Let me rephrase the question: What value does Torah have for science if the
I answer this question in an article I wrote "Towards a Definition of
Torah", in Proceedings of AOJS [Assoc. of Orthodox Jewish Scientists],
I present a simple distinction: You read a math book or biology book to
ACQUIRE KNOWLEDGE and CONTENT. But say you read a loveletter or go to a
concert with your spouse NOT so much to ACQUIRE the KNOWLEDGE in the letter
or to learn the music but rather you do these things in order TO RELATE to
the person involved.
To say this distinction clearly in one act consider reading poetry: An
English professor does it to master CONTENT. But a person reads his
spouse's poetry to RELATE to the spouse. Similarly you might read someone
elses poetry to relate to the spouse. Although you might be interested in
the poem's content the primary goal is creating a relationship.
Having introduced this distinction I then pose a halachic question: Is the
learning of Torah a learning for CONTENT or for RELATING to G-d. In the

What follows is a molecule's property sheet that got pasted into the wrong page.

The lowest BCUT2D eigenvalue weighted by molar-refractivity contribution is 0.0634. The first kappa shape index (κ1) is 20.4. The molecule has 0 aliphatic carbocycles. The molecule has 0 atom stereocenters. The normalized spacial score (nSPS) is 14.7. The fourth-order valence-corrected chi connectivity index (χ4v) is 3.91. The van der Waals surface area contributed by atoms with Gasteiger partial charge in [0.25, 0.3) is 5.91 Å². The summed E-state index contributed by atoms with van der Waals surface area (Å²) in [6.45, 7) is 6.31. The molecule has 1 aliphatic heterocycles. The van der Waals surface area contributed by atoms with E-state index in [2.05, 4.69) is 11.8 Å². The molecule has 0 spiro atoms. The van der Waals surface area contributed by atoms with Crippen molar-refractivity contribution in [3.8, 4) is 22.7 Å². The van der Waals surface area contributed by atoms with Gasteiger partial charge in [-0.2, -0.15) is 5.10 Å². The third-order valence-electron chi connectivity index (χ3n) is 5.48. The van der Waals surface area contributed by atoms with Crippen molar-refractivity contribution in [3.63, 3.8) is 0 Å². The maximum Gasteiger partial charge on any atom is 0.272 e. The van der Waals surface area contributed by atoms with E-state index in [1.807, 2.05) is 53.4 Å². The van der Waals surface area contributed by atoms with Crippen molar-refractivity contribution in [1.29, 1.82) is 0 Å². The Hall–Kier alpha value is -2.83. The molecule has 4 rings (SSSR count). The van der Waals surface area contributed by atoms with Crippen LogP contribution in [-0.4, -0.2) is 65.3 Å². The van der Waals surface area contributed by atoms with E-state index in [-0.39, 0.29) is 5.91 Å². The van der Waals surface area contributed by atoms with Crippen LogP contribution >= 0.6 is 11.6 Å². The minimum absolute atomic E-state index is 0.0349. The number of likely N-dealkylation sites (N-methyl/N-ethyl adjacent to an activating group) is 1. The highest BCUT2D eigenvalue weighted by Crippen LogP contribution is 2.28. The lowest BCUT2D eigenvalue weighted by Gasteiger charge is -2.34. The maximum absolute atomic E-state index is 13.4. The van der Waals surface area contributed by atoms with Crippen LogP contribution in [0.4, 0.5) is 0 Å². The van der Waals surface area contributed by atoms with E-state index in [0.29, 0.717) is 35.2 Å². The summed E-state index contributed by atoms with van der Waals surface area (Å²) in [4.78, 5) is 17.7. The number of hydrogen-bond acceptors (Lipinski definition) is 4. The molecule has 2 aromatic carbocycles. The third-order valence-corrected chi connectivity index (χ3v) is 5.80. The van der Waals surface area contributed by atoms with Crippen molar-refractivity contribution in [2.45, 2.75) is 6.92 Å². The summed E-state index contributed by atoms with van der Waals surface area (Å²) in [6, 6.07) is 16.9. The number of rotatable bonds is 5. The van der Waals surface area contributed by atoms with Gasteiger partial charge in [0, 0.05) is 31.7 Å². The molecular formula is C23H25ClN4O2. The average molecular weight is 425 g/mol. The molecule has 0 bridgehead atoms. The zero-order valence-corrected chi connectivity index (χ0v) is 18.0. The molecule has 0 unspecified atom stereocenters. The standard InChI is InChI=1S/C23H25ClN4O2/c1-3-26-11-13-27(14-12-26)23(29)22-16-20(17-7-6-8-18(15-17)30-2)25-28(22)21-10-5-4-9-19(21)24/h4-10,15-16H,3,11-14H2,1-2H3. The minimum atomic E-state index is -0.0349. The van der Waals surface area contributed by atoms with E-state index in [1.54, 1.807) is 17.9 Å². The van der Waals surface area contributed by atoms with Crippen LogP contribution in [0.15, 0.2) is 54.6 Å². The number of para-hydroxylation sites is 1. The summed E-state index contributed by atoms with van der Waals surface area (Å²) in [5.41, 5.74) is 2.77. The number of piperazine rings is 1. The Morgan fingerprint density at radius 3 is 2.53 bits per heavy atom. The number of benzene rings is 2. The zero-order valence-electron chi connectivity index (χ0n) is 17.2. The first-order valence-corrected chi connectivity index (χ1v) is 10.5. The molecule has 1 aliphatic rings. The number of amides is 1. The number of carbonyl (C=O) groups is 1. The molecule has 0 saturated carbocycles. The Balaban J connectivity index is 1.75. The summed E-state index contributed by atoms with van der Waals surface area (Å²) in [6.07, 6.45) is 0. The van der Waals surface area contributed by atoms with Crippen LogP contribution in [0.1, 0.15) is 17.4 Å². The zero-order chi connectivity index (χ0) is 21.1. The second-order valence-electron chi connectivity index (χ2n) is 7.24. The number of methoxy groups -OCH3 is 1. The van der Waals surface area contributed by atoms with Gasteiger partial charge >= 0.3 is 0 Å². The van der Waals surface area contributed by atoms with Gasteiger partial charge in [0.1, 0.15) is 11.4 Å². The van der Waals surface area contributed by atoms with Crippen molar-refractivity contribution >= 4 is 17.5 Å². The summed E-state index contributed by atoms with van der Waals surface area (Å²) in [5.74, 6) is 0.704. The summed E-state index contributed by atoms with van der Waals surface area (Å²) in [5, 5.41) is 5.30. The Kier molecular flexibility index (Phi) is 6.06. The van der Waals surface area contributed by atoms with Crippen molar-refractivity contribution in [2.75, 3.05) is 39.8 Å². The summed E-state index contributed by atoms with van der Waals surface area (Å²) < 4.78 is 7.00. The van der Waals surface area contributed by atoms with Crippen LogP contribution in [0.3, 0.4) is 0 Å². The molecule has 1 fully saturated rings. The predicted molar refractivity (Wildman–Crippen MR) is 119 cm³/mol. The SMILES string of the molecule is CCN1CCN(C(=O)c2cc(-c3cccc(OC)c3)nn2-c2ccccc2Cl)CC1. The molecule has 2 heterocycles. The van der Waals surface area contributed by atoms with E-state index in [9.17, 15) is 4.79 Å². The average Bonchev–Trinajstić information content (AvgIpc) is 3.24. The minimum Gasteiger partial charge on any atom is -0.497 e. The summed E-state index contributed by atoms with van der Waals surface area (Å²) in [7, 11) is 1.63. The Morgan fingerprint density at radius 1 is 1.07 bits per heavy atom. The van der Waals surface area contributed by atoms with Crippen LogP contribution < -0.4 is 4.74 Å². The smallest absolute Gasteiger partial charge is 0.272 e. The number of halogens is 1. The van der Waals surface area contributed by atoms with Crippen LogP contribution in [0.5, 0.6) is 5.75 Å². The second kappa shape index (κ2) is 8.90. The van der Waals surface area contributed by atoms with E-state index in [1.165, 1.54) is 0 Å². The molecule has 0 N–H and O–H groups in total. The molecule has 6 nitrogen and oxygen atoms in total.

article I give very strong arguments that the primary component of learning
Torah is to RELATE to G-d. Here are some startling proofs:
* A well known Midrash says that the exile came because Jews didn't say the
blessing on Torah before learning Torah. In other words even though they
learned Torah they did it to master CONTENT and not to RELATE to G-d, and
hence the exile came. We see from this that the purpose of learning is
RELATIONSHIP with G-d.
* Another law says that if we have two identical Scrolls of Law, one
written by a believer and one by a heretic then even though they are
identical we burn the Sefer of the heretic but respect the Torah of the
Clearly this law emanates from a "RELATION" view of Torah and learning. A
math book written by a heretic is certainly valid for gaining content. But
a loveletter written by an adulteress should be burnt since she doesn't
(sincerely) want a relationship.
In the article I give 5 distinct ways that Torah and Science can relate. I
also discuss whether learning content has some value (obviously it does).
Thus the answer to Tsirkin's question is that when I find a hint of the Big
bang in the Torah I am RELATING to G-d, and when I find a hint of the
opposite theory I am also relating to G-d. To put in another way to listen
to one composer this week and another composer next week has RELATIONAL
value if I do it with my spouse since we enhance our relationship. My
possible confusion on music or science content is irrelevant.
I hope this small insight enriches people's understanding of learning Torah.
Russell Jay Hendel, Ph.d; ASA; rhendel @ mcs drexel edu